I'm with Josh on this. My evidence is personal and anecdotal, as I am one of the more rare people whose mental health is severely negatively impacted by the use of THC and THC products. (Hence I no longer use them.) I feel downright psychotic when I do try some, like the tiny amount of dispensary chocolate I tried last year. I ended up hiding in the woods most of the night waiting for my companions to come and kill me.

    You simply cannot say in good faith that marijuana use has no potential negative consequences.
      aemetha and TheBigBadWolf like this.
    1. aemetha
      I agree with this. Keep in mind though, this article is about CBD without the THC content. I think the article could actually benefit from changing the title to remove the reference to cannabis. It shouldn't be assumed (well nothing should be on the basis of one study) that cannabis use will confer the same benefits as CBD because THC and CBD oppose each others effects in many ways.
    2. TheBigBadWolf
      @aemetha: I shall not change the original title of this article, the title is talking about *An ingredient of cannabis* when the word Cannabidiol or the abbreviation CBD would only be identified by people who already know what CBD and THC are and so I think the title shouldnt be changed.
      He who can read full sentences and comprehend the content can also understand the title without assuming it is about the whole cannabis plant.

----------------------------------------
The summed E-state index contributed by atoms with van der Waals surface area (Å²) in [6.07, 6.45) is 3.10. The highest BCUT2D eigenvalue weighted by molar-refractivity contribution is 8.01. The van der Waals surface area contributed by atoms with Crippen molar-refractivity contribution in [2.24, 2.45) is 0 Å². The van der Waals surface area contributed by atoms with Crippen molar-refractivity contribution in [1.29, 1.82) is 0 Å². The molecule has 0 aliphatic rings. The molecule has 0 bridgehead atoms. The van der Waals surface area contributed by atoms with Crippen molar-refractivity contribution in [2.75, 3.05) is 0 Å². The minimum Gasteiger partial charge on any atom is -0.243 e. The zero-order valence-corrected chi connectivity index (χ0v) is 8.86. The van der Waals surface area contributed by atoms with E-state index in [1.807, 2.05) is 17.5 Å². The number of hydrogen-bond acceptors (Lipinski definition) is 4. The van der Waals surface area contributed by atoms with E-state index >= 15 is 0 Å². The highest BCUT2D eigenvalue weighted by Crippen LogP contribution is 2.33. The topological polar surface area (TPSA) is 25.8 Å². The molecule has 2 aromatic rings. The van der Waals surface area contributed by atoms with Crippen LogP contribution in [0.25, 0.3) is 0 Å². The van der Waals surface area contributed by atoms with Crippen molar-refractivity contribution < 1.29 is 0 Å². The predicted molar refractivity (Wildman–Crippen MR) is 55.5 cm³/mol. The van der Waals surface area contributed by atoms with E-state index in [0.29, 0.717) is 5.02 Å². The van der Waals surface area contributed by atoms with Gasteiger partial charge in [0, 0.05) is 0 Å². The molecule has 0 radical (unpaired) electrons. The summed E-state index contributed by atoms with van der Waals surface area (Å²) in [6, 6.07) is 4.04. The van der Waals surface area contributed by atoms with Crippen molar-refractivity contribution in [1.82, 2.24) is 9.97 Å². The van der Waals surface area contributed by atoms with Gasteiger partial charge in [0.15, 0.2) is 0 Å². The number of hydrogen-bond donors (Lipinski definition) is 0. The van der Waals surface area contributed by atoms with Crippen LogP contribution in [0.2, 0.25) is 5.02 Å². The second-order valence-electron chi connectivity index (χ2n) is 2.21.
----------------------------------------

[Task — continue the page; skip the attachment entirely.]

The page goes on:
3. gonzochef
    I agree that trials and further study is necessary before any sweeping claims are made. The promise of this study, plus years of anecdotal evidence, lead me to put faith in the idea that cannabis products could be the next front line medication defense against the debilitating and ostracizing symptoms of psychosis. I look forward to more information about this, and soon! No more dragging our feet.
      aemetha likes this.
  4. ladywolf2012
    I'm fully aware of the distinction, Aem. It's just that Terpene commented that, "We know, beyond the shadow of any doubt, via the scientific data available to us, that nobody will experience dire or even minimal health consequences due to the consumption of the plant," and this statement is simply false.
    1. aemetha
      Oh, okay. Sorry, I didn't realise you were responding to his comment. I thought you were responding to the article.
  5. Terpene
    Thanks for keeping me in check. I shouldn't have posted that statement. In fairness, I did follow up with the need for precautionary measures in mental health cases.

    I do however stand by my statement, and this plant should be available to everyone. There are completely legal substances (alcohol, tobacco, ibuprofen, etc.) that pose more dangers to health, and anyone with proper ID can purchase them at any time. Going one further, there are other substances (salt, sugar, saturated fat) that bring a multitude of health complications, and anyone of ANY AGE can purchase these items. Cannabis does not bring the associated health concerns of those aforementioned substances, and alleviates stress, anxiety, depression, pain, and so many other maladies with little to no side effects. The prohibition of this plant is a crime, as most are finally realizing. Thankfully, things are changing.

    Thanks again for correcting me.

    Peace.